Written by Robert Kirkman of THE WALKING DEAD fame, OUTCAST follows Kyle Barnes, a man still recovering from the trauma of his mother’s possession. Believing Kyle played a role in his mother’s exorcism, Reverend Anderson seeks out Kyle’s help when a local boy begins to show signs of demonic possession. As the two begin to explore Kyle’s ability to perform exorcisms, they realize that their town’s demon problem is much larger than they originally thought.

OUTCAST is largely devoid of the imagery that we have come to associate with pop culture’s depictions of demonic possession. There is little levitation, no crawling on the ceiling, and certainly no anatomically impossible head turning. Again and again the protagonists, Kyle Barnes and Reverend Anderson, physically assault men, women, and children while performing exorcisms, and OUTCAST’s tendency towards realism makes artist Paul Azaceta’s violent visuals all the more disturbing.

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Exorcism is a controversial topic independent of OUTCAST. Demonic possession has been used to explain physical and behavioral anomalies that could not be explained by contemporary doctors. As society’s understanding of mental and physical health has increased, the likeliness that someone’s ailments would be chalked up to demons has decreased. In the first several issues of OUTCAST, Kyle expresses doubt that the people they are exorcising are actually possessed, making their violence all the more troublesome. Robert Kirkman includes this doubt as part of Kyle’s character arc in order to acknowledge the reader’s own skepticism in light of the problematic history of so-called exorcisms.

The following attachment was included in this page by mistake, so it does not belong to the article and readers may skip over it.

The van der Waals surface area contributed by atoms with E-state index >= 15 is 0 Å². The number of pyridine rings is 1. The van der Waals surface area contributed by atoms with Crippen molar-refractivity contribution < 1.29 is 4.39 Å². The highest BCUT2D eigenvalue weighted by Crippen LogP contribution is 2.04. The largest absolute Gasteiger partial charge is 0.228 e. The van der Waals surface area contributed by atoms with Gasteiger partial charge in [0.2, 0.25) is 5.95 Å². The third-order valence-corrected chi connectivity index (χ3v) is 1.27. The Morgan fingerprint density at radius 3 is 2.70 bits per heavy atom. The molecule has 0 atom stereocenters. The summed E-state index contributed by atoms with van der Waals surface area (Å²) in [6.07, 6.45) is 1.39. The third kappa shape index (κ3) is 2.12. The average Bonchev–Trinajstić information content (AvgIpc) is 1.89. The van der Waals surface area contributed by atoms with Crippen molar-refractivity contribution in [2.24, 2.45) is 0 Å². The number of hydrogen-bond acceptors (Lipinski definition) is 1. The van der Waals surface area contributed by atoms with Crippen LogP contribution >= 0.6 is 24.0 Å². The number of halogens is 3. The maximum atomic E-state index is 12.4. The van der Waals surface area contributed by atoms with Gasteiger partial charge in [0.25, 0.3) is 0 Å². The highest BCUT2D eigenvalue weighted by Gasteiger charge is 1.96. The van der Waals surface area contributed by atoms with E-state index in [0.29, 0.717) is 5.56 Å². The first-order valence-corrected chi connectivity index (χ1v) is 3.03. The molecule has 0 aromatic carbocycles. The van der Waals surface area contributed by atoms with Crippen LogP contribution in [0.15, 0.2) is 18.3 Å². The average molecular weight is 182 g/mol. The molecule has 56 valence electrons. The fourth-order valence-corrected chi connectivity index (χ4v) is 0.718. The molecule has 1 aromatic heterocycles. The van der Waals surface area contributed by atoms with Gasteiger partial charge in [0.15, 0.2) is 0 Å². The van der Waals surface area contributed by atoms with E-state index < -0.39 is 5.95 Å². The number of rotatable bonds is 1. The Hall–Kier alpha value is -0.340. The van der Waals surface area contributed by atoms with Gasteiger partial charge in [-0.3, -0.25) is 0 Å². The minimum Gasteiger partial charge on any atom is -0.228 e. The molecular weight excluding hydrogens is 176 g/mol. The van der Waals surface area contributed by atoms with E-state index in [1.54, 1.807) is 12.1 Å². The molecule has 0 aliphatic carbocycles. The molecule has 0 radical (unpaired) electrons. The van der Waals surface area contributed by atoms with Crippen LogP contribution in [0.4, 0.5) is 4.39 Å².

READ: Can’t get enough of Robert Kirkman? Read our review of the latest issue of THE WALKING DEAD!

The controversial nature of exorcisms is nodded to over and over again, beginning with the exorcism of Kyle’s mother. His mother becomes violent and neglectful seemingly out of nowhere. The disorder of their home and her emaciated body demonstrate that she has lost all ability to care for herself and her son. From a logical standpoint, we would assume that his mother was suffering from a severe mental illness or possibly a drug problem. Realistically, she would be hospitalized or sent to a rehabilitation center instead of being exorcised.

In the world Kirkman and Azaceta have created, possession is quickly established as a plausible explanation for abusive behavior. Not only do the possessed act out violently, but their possession justifies a violent exorcism. Kyle comes to terms with his abuse only after he realizes that his mother was possessed, not mentally ill. He is able to absolve his mother of fault on the grounds that she was a victim of possession and had no control over her actions.